Law courts in Accra were deserted on Friday April 1, as the Judicial Service Workers Association of Ghana (JUSAG) began a strike over government’s failure to implement their consolidated salaries and emoluments.
The doors to the new court complex which houses many commercial, land, general jurisdiction and other courts were closed to the public and the few visitors unaware of the strike action.
The Circuit Courts and High Courts in Accra were also deserted and the only staff present would not render any services or respond to the simplest of enquiries.
The President of JUSAG Mr Alex Nartey, said at a press conference on March 31, that the withdrawal of services would continue until all their demands were met.
He however urged security personnel of the service to remain at post in order to protect state property.
The strike which could pose a test to government’s resolve to avoid the recurrent election year budget overruns, follows an ultimatum by JUSAG on March 2, 2016 demanding the full implementation of their new salaries, which they said has not been carried out since being approved and presented to government by the Judicial Council in June 2015.
Mr Alex Nartey said that JUSAG had not received any official correspondence from the government.
“The National Labour Commission wrote to the Ministry of Employment and Labour Relations requesting a response within seven days of our letter. If there has been any correspondence, we are yet to know.”
Instead, the JUSAG President said management drew the association’s attention to a letter from government on March 16, 2016, requesting the establishment of a committee to review the new salaries that had been approved by the Judicial Council.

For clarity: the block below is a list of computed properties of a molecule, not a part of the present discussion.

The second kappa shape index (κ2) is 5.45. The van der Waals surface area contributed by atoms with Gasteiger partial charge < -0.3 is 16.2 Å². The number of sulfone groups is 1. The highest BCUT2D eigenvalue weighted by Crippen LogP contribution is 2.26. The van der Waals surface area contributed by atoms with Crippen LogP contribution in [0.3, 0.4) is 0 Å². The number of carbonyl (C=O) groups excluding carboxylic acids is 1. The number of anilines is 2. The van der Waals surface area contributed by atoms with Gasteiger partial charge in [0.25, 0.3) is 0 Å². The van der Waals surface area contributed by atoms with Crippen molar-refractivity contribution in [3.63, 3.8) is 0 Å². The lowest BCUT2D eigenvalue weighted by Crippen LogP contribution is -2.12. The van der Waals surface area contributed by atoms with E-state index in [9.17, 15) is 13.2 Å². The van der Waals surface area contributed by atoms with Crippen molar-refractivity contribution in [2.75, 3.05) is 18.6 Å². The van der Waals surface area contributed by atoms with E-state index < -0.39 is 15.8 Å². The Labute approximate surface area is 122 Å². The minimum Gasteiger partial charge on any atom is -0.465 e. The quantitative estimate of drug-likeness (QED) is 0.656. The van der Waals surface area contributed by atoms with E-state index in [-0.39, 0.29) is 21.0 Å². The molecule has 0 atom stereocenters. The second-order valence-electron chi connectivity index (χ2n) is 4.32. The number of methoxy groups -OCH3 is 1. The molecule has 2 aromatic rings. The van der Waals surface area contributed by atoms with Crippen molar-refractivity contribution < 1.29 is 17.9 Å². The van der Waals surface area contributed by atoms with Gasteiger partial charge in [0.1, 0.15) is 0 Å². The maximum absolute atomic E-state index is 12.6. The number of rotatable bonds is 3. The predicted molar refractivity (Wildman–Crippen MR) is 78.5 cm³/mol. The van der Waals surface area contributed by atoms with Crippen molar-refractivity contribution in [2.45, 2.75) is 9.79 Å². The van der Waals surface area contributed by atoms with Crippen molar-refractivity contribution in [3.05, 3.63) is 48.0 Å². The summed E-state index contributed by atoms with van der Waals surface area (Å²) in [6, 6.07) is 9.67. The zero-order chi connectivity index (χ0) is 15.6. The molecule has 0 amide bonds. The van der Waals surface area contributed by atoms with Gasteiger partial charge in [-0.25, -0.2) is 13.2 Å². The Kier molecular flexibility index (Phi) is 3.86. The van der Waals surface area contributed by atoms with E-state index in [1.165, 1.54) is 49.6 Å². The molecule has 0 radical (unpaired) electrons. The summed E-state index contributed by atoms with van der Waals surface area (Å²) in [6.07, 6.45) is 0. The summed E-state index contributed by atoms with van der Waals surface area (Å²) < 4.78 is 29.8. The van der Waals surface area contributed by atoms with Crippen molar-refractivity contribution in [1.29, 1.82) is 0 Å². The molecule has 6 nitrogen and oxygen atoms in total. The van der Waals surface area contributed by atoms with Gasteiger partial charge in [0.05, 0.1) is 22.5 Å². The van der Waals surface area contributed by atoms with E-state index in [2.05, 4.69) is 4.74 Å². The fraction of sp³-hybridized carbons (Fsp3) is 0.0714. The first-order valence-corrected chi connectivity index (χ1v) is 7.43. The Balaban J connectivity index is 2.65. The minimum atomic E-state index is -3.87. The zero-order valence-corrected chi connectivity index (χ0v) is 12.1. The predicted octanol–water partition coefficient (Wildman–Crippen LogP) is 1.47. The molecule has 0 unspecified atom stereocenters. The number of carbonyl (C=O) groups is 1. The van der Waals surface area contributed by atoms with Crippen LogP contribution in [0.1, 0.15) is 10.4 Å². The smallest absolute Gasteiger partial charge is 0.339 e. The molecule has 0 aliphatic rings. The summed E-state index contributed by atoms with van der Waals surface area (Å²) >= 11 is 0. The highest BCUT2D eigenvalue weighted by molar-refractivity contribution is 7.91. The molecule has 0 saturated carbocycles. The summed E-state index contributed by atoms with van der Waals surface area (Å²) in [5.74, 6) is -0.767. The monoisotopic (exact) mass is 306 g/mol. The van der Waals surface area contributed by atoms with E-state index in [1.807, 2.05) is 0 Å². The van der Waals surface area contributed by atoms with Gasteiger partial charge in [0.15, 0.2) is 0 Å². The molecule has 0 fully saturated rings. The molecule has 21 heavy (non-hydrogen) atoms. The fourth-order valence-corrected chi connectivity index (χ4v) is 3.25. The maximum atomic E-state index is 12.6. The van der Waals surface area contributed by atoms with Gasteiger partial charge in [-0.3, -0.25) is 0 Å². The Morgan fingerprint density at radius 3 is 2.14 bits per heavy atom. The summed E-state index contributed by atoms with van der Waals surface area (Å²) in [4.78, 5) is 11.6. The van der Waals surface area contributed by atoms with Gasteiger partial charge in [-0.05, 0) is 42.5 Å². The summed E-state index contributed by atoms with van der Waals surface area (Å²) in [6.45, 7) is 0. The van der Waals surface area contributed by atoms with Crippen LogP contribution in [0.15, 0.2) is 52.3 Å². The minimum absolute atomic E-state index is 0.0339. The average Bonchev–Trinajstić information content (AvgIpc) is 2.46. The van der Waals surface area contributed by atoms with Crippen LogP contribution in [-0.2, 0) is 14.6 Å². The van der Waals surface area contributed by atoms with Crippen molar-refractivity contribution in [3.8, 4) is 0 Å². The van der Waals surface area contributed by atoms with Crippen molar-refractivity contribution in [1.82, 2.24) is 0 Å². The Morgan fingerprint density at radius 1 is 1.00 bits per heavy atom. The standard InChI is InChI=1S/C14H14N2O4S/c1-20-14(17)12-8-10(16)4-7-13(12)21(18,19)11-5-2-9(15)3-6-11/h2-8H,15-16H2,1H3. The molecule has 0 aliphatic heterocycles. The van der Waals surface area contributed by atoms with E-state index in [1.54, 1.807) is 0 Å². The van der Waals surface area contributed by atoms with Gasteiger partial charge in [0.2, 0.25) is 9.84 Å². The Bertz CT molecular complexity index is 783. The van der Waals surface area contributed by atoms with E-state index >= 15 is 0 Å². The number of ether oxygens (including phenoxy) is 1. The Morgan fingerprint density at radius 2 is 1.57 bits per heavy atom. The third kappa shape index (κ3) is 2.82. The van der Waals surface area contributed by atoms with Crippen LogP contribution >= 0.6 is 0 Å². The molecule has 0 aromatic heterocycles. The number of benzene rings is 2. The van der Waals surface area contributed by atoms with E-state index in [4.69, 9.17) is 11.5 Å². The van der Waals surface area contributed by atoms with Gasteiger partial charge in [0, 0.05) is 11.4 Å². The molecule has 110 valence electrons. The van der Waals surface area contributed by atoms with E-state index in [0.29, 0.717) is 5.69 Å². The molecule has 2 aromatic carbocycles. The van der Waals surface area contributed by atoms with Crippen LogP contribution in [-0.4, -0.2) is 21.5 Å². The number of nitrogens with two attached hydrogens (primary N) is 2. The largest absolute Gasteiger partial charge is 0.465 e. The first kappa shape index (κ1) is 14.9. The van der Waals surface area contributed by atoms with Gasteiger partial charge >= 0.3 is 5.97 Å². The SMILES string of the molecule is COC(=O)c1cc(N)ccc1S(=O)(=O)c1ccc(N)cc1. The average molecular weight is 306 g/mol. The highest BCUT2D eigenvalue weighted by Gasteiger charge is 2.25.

According to Mr Nartey, government’s response to the letter which the association sees as a delay tactic, did not only flout the tenets of the 1992 Constitution, but was a disdain to the Judicial Council and an affront to administrative procedures.
JUSAG, Mr Nartey said, was not opposed to government seeking for clarification on approved documents.
“However, we cannot fathom the imposition of a committee requesting us (JUSAG) to defend an approved document of the Judicial Council,” he added.
Mr Nartey said if there was any review of salaries to be done by the government it should be done in consultation with the Judicial Council and not a body outside the Council.
He said to the best of the association’s knowledge, the Judicial Council had fairly and constitutionally considered JUSAG’s position and grievances.
In 2012, the Judicial Council considered the analogous grades of officers of the Judicial Service as compared to some members of the lower bench and produced a document recommending the consolidation of all salaries and allowances and detailing the conditions of service for senior and junior employees.
By Emmanuel Odonkor with additional files from GNA